November – Chrysanthemum  | Seed Sistas November – Chrysanthemum  | Seed Sistas | Herbal Evolutions Cultivating Change

November – Chrysanthemum 


In the world of mortals, beautiful scenery of painting in painting

Wind, rain and sunset of buildings outside building

In the tree, yellow oriole sings a song at night

On the hedgerows, white chrysanthemums proud of three autumns in sun light

Luo Zhihai

Many of the flowers we adore bloom in Spring or some come along in Summer when the sun is at its brightest. But the flower of November graces us when the nostalgia of Fall is setting in and Winter is just around the corner. The chrysanthemum blooms. Or “mum” for short. A hardy friend and supportive medicine. We’re going to share with you all the ins and outs of this long-used and cultivated plant. From its history, to best growing tips and bringing it home with ways to use chrysanthemum to nourish your own health. 


Chrysanthemum was cultivated in China as early as the 15th century B.C. where it was eaten in salads and used as an herbal remedy for a number of indications. A chrysanthemum drink was brewed as a festive tea and the city ChuHsein was named after the revered flower. Around the 8th century A.D., the chrysanthemum made its way over to Japan where it too was welcomed in an honourable way. The flower became the official crest of the emperor and there was even a festival dubbed on chrysanthemum day called the festival of happiness.

During the 17th century, the flower was introduced to the Western world. Swedish botanist, Carl Linneus, gave the flower its common name today. He combined the Greek words chrysos (gold) and anthemon (flower) to get Chrysanthemum. Today, the plant is naturalized and cultivated all over the world from Asia to Europe and the United States.   

Growing tips

If you are interested in growing this “gold flower,” it won’t take much work and the color varieties are glorious. Chrysanthemums are perennial plants that reside in the Asteraceae family, commonly known as the daisy family. You can purchase root cuttings or small plants in the spring and plant them outside once there are no longer warnings of frost. 

They are wonderful border plants and enjoy the sun, however, a little shelter is necessary for the flowers to thrive. Maybe plant in the shadow of another larger border plant. Choose a spot with well-drained soil that remains a bit moist. Fully-decomposed compost is a delicious treat for chrysanthemums and is highly recommended. You’ll want to water them regularly when the weather gets hot, but no need to feed them more compost once the flowers start to bloom. 

Once the threat of frosty weather starts to arrive, be sure to replant them in indoor pots to keep them warm throughout the winter. If you have a greenhouse, that is a lovely spot for them to hang out as well. 


So many cultures honor this flower and express its symbolism in many different ways. 

In China, the chrysanthemum is considered to give the “power of life” when taken as tea. In ancient Greece, the flowers were worn as garlands to keep evil spirits away. The mum is still used today as a protective garden border to gently deter any wandering spirits. Tearing a page from the ancient Greeks, a wreath of the flower can be hung on a doorway, altar or worn around the head as protection.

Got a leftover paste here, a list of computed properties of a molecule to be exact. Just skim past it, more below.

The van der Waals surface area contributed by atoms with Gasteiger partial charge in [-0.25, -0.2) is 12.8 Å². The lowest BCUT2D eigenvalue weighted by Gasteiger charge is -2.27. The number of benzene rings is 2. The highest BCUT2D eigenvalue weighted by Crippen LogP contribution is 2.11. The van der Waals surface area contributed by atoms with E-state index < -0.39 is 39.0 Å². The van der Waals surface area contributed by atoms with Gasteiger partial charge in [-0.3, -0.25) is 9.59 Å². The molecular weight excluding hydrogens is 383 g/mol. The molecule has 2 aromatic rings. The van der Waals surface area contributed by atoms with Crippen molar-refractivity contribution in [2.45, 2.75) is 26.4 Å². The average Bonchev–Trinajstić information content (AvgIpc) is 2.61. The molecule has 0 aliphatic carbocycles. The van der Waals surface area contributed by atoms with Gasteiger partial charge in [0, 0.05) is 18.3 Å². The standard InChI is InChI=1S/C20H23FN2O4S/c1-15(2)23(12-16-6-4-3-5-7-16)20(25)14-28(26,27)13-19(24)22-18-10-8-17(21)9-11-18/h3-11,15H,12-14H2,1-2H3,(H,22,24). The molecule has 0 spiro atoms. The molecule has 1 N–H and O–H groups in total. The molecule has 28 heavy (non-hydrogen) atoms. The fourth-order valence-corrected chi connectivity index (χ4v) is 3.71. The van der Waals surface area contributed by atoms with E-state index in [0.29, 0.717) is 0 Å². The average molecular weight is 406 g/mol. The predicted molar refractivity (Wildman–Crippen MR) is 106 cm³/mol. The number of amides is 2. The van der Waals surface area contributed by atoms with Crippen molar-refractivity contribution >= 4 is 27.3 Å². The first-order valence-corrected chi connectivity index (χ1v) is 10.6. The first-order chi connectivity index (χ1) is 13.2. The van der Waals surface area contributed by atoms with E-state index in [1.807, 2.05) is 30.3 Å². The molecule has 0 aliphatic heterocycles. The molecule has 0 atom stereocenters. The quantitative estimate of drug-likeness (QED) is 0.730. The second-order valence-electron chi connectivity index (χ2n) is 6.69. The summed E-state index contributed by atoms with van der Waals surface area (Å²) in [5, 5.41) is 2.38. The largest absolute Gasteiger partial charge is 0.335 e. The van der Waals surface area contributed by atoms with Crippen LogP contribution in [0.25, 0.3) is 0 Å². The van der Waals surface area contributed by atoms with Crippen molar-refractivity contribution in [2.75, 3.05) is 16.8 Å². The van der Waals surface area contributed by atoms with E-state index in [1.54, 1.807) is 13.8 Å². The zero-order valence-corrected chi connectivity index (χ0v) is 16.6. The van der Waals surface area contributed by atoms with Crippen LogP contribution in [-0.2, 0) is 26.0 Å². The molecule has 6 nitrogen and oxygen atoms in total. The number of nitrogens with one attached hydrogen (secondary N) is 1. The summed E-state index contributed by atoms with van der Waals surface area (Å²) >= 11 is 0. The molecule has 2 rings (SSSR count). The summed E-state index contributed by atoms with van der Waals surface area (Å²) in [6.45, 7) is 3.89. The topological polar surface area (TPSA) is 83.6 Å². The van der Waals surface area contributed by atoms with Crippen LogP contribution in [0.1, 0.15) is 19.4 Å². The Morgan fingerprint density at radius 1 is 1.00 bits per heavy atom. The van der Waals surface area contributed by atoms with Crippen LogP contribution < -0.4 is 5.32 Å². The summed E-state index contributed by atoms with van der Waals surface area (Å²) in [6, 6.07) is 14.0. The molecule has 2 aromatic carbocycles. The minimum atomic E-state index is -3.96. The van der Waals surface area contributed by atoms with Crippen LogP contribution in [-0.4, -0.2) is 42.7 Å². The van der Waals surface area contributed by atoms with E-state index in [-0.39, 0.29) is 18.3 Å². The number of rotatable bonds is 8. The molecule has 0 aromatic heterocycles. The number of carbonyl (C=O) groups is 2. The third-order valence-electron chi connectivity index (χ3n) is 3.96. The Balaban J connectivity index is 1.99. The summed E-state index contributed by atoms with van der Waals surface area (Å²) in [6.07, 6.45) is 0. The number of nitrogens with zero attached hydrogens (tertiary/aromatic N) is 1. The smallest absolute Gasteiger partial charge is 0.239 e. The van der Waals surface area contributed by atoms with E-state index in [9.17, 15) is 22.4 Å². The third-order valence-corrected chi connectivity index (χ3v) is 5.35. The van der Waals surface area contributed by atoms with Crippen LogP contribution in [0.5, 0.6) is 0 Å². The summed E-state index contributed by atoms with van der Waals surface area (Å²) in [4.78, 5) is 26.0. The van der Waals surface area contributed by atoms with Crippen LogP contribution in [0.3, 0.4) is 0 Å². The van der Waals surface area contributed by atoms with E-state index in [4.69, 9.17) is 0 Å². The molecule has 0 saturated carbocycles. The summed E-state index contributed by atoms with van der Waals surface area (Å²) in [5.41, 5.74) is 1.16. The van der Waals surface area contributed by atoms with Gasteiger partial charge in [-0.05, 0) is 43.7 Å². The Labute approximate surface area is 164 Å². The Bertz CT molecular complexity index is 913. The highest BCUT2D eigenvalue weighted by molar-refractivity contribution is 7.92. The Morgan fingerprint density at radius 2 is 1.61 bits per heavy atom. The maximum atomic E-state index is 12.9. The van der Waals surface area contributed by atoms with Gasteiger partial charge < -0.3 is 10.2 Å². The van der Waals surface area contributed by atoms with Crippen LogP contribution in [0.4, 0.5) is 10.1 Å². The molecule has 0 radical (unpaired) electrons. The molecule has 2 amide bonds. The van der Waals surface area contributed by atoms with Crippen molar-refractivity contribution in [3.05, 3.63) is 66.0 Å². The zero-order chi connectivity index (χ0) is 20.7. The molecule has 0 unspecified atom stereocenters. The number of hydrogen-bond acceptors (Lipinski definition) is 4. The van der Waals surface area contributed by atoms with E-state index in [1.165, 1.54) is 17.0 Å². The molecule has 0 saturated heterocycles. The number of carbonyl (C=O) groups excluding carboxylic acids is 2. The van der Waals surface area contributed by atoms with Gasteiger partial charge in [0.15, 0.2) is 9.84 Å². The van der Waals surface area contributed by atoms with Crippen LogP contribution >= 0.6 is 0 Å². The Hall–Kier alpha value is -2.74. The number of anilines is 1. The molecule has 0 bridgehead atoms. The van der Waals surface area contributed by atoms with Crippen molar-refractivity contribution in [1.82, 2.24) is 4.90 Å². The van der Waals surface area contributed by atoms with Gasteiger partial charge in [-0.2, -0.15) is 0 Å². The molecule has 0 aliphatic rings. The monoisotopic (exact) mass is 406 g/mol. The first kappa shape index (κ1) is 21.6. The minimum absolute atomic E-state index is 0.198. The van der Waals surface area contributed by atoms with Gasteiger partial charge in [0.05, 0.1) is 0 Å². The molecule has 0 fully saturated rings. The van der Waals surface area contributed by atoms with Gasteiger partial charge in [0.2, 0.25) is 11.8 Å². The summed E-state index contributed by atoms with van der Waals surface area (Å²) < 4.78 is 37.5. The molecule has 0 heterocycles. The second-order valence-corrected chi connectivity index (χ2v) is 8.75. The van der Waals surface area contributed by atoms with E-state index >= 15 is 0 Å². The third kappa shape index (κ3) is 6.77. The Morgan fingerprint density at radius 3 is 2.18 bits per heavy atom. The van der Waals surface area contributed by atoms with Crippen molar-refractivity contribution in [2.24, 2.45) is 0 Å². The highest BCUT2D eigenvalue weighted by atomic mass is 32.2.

Believed to have powerful yang energy, the Japanese ofter use the flower as an offering. And over in Australia, chrysanthemums are a gift on mother’s day. Some mums for the mums. 🙂 Apart from the life-giving power that comes from the chrysanthemum, it is also a gift of death. In Austria and Belgium, the flower is placed on graves of loved ones to honor their memory.

So many traditions and representations of the flower with a big personality.  


Covering a wide range of ailments, chrysanthemum medicine has been used for thousands of years. In Eastern medicine, mums were used to support the liver, lungs, kidney, and spleen. Clearing out heat in the body is a common job for the mum, especially in the liver or with a flu accompanied by fever. 

Chrysanthemums are considered to have cooling properties so a tea can support inflammation or help restore balance to high blood pressure. Extracts of the flower can be nourishing for anybody with osteoporosis.  

Flower remedy info/Homeopathic 

For homeopathy, there are similar indications that chrysanthemum is used for. Some include fevers, headache, and arthritis. As for the flower essence, since mums have such a relationship with life and death, essence therapy can help ease one’s journey towards the end of their life. 

In this regard, chrysanthemum essence can be helpful for someone who is struggling with inner peace. Acceptance is a prominent theme for mum therapy, especially for those who have a hard time accepting their older identity. Mum flower essence opens the door to a more spiritual side of a person. 

So as the winds of changing seasons blow, chrysanthemums remind us of that balance between life and death. They are the line between the life-giving summers and energy-conserving winters. We sip the gentle tasting tea as we put on a cardigan. We feel its ancient energy flowing through us. Accepting where we are on our journey.


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